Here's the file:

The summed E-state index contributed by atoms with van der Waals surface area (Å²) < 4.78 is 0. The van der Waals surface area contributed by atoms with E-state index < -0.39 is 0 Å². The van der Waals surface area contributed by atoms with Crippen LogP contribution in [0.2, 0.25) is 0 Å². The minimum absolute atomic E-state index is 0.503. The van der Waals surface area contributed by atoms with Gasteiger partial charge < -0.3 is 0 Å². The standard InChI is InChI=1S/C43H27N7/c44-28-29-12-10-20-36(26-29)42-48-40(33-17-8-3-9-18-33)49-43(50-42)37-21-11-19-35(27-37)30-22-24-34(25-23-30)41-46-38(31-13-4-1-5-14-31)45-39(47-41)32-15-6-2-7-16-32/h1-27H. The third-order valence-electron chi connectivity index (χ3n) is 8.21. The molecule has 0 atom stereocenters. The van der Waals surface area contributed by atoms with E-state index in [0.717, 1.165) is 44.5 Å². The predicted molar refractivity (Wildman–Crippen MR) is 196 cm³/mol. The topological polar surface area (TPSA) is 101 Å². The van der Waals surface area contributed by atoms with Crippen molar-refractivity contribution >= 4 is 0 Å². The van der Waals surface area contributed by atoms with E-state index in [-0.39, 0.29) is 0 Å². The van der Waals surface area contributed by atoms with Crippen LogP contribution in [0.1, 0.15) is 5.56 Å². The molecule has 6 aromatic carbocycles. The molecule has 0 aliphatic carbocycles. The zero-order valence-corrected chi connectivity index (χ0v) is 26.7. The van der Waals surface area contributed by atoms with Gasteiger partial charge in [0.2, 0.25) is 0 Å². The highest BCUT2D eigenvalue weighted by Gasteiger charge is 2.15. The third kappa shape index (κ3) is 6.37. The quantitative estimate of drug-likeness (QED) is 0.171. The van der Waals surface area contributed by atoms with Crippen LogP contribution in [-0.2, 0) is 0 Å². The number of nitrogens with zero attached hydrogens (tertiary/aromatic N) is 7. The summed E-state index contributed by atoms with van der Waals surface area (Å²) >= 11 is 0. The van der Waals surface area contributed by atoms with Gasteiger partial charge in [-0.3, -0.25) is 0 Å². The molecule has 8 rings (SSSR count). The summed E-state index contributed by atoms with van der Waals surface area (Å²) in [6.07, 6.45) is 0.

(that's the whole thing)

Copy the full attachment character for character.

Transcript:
The summed E-state index contributed by atoms with van der Waals surface area (Å²) < 4.78 is 0. The van der Waals surface area contributed by atoms with E-state index < -0.39 is 0 Å². The van der Waals surface area contributed by atoms with Crippen LogP contribution in [0.2, 0.25) is 0 Å². The minimum absolute atomic E-state index is 0.503. The van der Waals surface area contributed by atoms with Gasteiger partial charge < -0.3 is 0 Å². The standard InChI is InChI=1S/C43H27N7/c44-28-29-12-10-20-36(26-29)42-48-40(33-17-8-3-9-18-33)49-43(50-42)37-21-11-19-35(27-37)30-22-24-34(25-23-30)41-46-38(31-13-4-1-5-14-31)45-39(47-41)32-15-6-2-7-16-32/h1-27H. The third-order valence-electron chi connectivity index (χ3n) is 8.21. The molecule has 0 atom stereocenters. The van der Waals surface area contributed by atoms with E-state index in [0.717, 1.165) is 44.5 Å². The predicted molar refractivity (Wildman–Crippen MR) is 196 cm³/mol. The topological polar surface area (TPSA) is 101 Å². The van der Waals surface area contributed by atoms with Crippen molar-refractivity contribution >= 4 is 0 Å². The van der Waals surface area contributed by atoms with E-state index in [-0.39, 0.29) is 0 Å². The van der Waals surface area contributed by atoms with Crippen LogP contribution in [0.1, 0.15) is 5.56 Å². The molecule has 6 aromatic carbocycles. The molecule has 0 aliphatic carbocycles. The zero-order valence-corrected chi connectivity index (χ0v) is 26.7. The van der Waals surface area contributed by atoms with Gasteiger partial charge in [0.2, 0.25) is 0 Å². The highest BCUT2D eigenvalue weighted by Gasteiger charge is 2.15. The third kappa shape index (κ3) is 6.37. The quantitative estimate of drug-likeness (QED) is 0.171. The van der Waals surface area contributed by atoms with Crippen LogP contribution in [-0.2, 0) is 0 Å². The number of nitrogens with zero attached hydrogens (tertiary/aromatic N) is 7. The summed E-state index contributed by atoms with van der Waals surface area (Å²) >= 11 is 0. The van der Waals surface area contributed by atoms with Gasteiger partial charge in [-0.3, -0.25) is 0 Å². The molecule has 8 rings (SSSR count). The summed E-state index contributed by atoms with van der Waals surface area (Å²) in [6.07, 6.45) is 0.